Causes of Gilbert’s Syndrome

What is Bilirubin?

Bilirubin is a normal by-product that is formed after the breakdown of old red blood cells. It contains haemoglobin – an oxygen carrying protein in blood.

Normally the life span of a red blood cell is around 120 days. When they expire the haemoglobin is broken down into heme and globin. Globin is a protein that is stored by the body for later use. Heme needs to be excreted from the body.

The removal of heme is called glucuronidation. Here the heme breaks down into orangey-yellow pigment known as ‘free’ or unconjugated bilirubin. This free bilirubin goes to the liver. It is soluble in fat.

In the liver the bilirubin is metabolised by an enzyme called urodine diphosphate glucuronosyltransferase (UGT) and changes into a water-soluble form. This is known as ‘conjugated’ bilirubin.

The conjugated bilirubin is secreted into bile and bile helps in digestion. Bile is stored in the gall bladder from where it is released into the small intestine. In the intestine it is converted by bacteria into pigment substances like urobilinogen. It is excreted thereafter in feces and urine.

What causes Gilbert’s syndrome?

In patients of Gilbert’s syndrome there is a lack or deficiency of UGT enzyme. This prevents modification of bilirubin at a normal rate. This leads to the rise in ‘unconjugated’ bilirubin.

Testing for Gilbert’s syndrome

When testing a special dye is added to the blood sample. Conjugated bilirubin that is water soluble reacts directly to the addition of dyes and changes color.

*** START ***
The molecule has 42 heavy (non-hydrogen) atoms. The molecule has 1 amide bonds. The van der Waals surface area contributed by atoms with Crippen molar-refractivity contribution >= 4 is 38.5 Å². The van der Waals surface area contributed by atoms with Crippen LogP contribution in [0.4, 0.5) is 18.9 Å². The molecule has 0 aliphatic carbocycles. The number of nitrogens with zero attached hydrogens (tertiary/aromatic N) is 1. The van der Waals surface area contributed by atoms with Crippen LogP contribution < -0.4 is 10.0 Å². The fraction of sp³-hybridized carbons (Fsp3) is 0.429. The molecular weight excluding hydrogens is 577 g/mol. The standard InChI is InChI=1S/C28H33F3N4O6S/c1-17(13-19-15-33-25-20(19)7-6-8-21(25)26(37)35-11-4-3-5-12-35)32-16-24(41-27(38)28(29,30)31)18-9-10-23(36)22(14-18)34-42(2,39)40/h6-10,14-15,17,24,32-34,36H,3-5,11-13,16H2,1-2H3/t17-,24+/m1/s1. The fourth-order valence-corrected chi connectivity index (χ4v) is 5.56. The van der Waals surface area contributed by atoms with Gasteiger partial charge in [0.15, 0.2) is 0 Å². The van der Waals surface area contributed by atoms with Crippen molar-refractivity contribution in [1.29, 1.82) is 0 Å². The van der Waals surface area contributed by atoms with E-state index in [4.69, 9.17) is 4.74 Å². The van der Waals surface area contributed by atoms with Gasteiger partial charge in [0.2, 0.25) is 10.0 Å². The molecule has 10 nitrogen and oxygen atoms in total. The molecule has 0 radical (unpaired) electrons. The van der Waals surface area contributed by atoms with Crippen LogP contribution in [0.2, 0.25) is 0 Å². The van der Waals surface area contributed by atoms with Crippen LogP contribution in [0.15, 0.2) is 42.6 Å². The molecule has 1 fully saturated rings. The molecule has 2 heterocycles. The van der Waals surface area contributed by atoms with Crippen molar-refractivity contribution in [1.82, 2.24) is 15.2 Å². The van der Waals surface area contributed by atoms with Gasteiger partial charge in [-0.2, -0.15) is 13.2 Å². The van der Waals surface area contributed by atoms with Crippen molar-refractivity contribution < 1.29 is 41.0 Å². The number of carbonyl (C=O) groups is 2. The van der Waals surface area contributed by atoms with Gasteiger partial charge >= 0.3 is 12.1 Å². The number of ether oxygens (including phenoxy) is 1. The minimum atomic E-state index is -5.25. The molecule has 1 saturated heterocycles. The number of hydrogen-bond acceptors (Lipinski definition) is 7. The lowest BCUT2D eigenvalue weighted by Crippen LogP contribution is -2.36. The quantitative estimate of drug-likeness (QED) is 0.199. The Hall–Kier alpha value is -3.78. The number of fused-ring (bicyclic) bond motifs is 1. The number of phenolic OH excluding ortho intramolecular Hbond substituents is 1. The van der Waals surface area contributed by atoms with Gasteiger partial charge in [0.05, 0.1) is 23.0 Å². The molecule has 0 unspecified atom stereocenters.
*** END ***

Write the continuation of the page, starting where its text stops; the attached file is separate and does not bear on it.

Unconjugated bilirubin, however is insoluble in water. It changes color only after alcohol is added to the solution. Thus unconjugated bilirubin is known as ‘indirect’ bilirubin and its conjugated form as ‘direct’ bilirubin. (1)

Genes and Gilbert’s syndrome

Gilbert’s syndrome is hereditary. Genes determine the making of all proteins in the body. Essentially these are the blueprints for enzymes and protein formation in the body.

In Gilbert’s syndrome there is a faulty gene that codes for the UGT enzyme. This means bilirubin is not converted at the normal rate to its conjugated form. Thus the unconjugated form builds up in the bloodstream and causes jaundice.

In individuals diagnosed as having Gilbert’s Syndrome, the hepatic bilirubin glucuronidation activity in fact is found to be approximately 30% lower than normal.

How many people does Gilbert’s syndrome affect?

About 1 in 20 people has Gilbert’s syndrome. However, 1 in 3 people who have it will not be aware of it since the disease may be mild in most individuals.

It is more common in men than in women although it affects both sexes equally. It is often first diagnosed in the late teens or early twenties.

Other causes of Gilbert’s syndrome

There are no other causes of getting Gilbert’s syndrome. It is not related to any lifestyle habits or associated with any specific environmental toxin or pollution. (1-6)



Further Reading

  • All Gilbert's Syndrome Content
  • Gilbert’s Syndrome – What is Gilbert’s Syndrome?
  • Symptoms of Gilbert’s Syndrome
  • Gilbert’s Syndrome Diagnosis
  • Gilbert’s Syndrome Treatment

Last Updated: Apr 18, 2019

Written by

Dr. Ananya Mandal

Dr. Ananya Mandal is a doctor by profession, lecturer by vocation and a medical writer by passion. She specialized in Clinical Pharmacology after her bachelor's (MBBS). For her, health communication is not just writing complicated reviews for professionals but making medical knowledge understandable and available to the general public as well.

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